>From the Publisher:
Speaking wisely and provocatively about the political economy of race, Glenn Loury has become one of our most prominent black intellectuals--and, because of his challenges to the orthodoxies of both left and right, one of the most controversial. A major statement of a position developed over the past decade, this book both epitomizes and explains Loury's understanding of the depressed conditions of so much of black society today--and the origins, consequences, and implications for the future of these conditions.
Using an economist's approach, Loury describes a vicious cycle of tainted social information that has resulted in a self-replicating pattern of racial stereotypes that rationalize and sustain discrimination. His analysis shows how the restrictions placed on black development by stereotypical and stigmatizing racial thinking deny a whole segment of the population the possibility of self-actualization that American society reveres--something that many contend would be undermined by remedies such as affirmative action. On the contrary, this book persuasively argues that the promise of fairness and individual freedom and dignity will remain unfulfilled without some forms of intervention based on race.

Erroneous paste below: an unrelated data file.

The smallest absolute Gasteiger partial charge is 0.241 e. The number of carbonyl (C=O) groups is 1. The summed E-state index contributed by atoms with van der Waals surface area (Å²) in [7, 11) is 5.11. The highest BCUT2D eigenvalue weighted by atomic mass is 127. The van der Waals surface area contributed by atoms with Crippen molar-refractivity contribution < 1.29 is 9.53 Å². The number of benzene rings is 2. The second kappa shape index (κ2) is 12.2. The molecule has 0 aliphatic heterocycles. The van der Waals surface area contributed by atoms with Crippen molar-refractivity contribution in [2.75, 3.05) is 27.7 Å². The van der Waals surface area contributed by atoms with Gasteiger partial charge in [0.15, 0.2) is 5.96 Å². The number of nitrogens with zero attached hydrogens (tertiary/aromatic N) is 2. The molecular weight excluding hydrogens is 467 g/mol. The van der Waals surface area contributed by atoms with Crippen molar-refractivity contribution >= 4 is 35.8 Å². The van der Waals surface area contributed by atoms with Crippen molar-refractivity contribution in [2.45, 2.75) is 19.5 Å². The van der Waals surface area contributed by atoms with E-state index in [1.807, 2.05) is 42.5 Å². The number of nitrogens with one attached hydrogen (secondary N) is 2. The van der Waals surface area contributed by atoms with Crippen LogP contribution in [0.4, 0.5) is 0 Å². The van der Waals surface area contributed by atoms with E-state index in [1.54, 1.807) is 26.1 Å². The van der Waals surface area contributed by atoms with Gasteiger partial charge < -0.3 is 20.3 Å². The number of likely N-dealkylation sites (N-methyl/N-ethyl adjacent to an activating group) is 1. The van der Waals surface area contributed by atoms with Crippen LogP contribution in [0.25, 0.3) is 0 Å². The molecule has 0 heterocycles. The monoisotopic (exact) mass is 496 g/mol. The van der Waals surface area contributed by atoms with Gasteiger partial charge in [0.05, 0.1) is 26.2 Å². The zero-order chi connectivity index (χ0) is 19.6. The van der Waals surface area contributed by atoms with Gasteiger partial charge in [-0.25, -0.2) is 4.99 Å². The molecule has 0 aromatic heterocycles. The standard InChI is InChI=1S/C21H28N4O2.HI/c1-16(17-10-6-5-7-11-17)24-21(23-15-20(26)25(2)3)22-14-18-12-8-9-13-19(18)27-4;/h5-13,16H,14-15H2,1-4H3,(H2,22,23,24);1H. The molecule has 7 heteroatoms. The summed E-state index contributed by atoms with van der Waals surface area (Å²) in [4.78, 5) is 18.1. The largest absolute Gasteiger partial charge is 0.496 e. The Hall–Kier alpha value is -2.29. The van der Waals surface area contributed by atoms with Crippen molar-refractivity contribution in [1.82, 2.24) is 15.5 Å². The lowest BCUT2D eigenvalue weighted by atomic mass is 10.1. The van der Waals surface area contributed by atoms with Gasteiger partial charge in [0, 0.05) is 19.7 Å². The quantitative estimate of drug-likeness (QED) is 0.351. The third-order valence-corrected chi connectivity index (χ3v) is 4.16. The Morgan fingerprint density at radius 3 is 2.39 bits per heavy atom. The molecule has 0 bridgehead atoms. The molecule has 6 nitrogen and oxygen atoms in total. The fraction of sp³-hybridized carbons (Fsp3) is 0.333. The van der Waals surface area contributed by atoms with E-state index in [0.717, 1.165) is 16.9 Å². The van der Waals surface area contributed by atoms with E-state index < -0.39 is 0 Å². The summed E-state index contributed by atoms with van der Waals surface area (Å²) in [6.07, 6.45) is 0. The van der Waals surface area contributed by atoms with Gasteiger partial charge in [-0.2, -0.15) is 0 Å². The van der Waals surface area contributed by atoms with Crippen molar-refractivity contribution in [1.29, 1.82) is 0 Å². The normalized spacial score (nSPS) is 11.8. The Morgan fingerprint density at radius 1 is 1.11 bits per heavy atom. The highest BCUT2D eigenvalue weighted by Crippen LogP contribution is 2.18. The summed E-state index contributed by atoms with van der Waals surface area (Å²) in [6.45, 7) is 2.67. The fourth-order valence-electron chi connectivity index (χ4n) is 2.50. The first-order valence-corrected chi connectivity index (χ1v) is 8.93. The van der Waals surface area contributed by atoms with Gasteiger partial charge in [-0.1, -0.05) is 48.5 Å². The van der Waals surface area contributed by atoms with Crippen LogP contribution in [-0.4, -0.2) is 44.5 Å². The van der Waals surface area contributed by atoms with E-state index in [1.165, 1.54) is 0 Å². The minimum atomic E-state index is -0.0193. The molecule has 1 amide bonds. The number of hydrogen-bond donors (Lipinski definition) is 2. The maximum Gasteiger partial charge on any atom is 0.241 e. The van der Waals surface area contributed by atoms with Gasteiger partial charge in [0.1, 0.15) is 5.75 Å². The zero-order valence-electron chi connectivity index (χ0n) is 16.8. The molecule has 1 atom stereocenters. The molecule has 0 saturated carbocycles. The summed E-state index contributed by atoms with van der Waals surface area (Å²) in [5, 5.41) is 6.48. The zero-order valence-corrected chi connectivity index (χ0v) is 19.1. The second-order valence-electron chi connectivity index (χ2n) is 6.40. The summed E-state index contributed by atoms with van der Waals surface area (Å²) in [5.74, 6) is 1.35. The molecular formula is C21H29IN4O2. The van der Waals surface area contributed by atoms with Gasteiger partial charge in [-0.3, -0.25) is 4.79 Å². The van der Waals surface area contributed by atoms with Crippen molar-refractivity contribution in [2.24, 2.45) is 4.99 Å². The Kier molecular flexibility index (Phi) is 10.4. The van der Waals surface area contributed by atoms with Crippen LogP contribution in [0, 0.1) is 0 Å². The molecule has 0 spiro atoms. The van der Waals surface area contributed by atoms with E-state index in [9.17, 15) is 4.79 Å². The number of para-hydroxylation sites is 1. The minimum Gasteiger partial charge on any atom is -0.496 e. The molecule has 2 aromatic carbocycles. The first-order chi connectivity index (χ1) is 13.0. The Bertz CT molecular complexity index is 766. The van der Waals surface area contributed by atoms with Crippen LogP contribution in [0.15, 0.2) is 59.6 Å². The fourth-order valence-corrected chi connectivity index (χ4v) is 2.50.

Brilliant in its account of how racial classifications are created and perpetuated, and how they resonate through the social, psychological, spiritual, and economic life of the nation, this compelling and passionate book gives us a new way of seeing--and, perhaps, seeing beyond--the damning categorization of race in America.
>From the Critics:
>From Publishers Weekly
In this highly persuasive analysis of race stigma in U.S. society, Loury, a political commentator and director of the Institute of Race and Social Division at Boston University, argues that it is not simply racial discrimination (which is "about how people are treated") that keeps African-Americans from achieving their goals, but rather the more complex reality of "racial stigma" "which is about who, at the deepest cognitive level, they are understood to be." Loury argues that the image white Americans have of black Americans as less than full citizens influences policy far more than who African-Americans actually are. Although much of Loury's argument is theoretical (his training as an economist is evident in his proposing and then testing various axioms), he grapples eloquently and vigorously with such concrete examples as affirmative action, arguments about racial IQ differences and racial profiling. He concludes that the employment of color-blind policies will not address widespread racial inequalities since they do not take into account either the external or internal harm done to African-Americans from "a protracted, ignoble history during which rewarding bias against blacks was the norm." Originally given as the W.E.B. Du Bois Lectures at Harvard, Loury's arguments are provocative and productive. (Feb. 8) Forecast: The controversies generated by books as diverse as Herrnstein and Murray's The Bell Curve and Lani Guinier's The Tyranny of the Majority could be replicated by this short, cogently argued book if the public bandwidth is available for it at the time of its release. If not, expect the ideas to bubble up over the years via campus and lobbyist discussion. Copyright 2001Cahners Business Information.